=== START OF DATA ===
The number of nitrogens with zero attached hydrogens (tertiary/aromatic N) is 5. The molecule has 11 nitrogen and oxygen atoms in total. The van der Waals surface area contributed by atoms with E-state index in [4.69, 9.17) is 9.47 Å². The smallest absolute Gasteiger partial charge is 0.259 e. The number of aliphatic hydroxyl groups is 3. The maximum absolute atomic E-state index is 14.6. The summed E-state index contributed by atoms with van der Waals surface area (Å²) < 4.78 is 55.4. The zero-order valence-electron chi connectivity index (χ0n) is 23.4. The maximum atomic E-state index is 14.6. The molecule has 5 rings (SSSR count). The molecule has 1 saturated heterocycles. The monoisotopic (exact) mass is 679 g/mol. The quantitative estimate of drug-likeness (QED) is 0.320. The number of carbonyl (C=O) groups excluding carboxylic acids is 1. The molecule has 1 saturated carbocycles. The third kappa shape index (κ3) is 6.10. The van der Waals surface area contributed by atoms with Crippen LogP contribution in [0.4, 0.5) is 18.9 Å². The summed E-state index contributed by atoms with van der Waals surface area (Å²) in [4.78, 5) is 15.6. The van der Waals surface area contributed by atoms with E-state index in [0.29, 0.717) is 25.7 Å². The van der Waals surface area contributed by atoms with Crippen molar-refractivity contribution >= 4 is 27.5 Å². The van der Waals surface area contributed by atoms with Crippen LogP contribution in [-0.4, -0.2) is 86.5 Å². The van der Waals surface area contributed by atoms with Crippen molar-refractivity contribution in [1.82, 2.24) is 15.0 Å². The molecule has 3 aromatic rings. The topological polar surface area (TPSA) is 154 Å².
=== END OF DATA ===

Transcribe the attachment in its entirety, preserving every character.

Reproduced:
The number of nitrogens with zero attached hydrogens (tertiary/aromatic N) is 5. The molecule has 11 nitrogen and oxygen atoms in total. The van der Waals surface area contributed by atoms with E-state index in [4.69, 9.17) is 9.47 Å². The smallest absolute Gasteiger partial charge is 0.259 e. The number of aliphatic hydroxyl groups is 3. The maximum absolute atomic E-state index is 14.6. The summed E-state index contributed by atoms with van der Waals surface area (Å²) < 4.78 is 55.4. The zero-order valence-electron chi connectivity index (χ0n) is 23.4. The maximum atomic E-state index is 14.6. The molecule has 5 rings (SSSR count). The molecule has 1 saturated heterocycles. The monoisotopic (exact) mass is 679 g/mol. The quantitative estimate of drug-likeness (QED) is 0.320. The number of carbonyl (C=O) groups excluding carboxylic acids is 1. The molecule has 1 saturated carbocycles. The third kappa shape index (κ3) is 6.10. The van der Waals surface area contributed by atoms with Crippen LogP contribution in [0.4, 0.5) is 18.9 Å². The summed E-state index contributed by atoms with van der Waals surface area (Å²) in [4.78, 5) is 15.6. The van der Waals surface area contributed by atoms with E-state index in [0.29, 0.717) is 25.7 Å². The van der Waals surface area contributed by atoms with Crippen molar-refractivity contribution >= 4 is 27.5 Å². The van der Waals surface area contributed by atoms with Crippen LogP contribution in [-0.4, -0.2) is 86.5 Å². The van der Waals surface area contributed by atoms with Crippen molar-refractivity contribution in [1.82, 2.24) is 15.0 Å². The molecule has 3 aromatic rings. The topological polar surface area (TPSA) is 154 Å².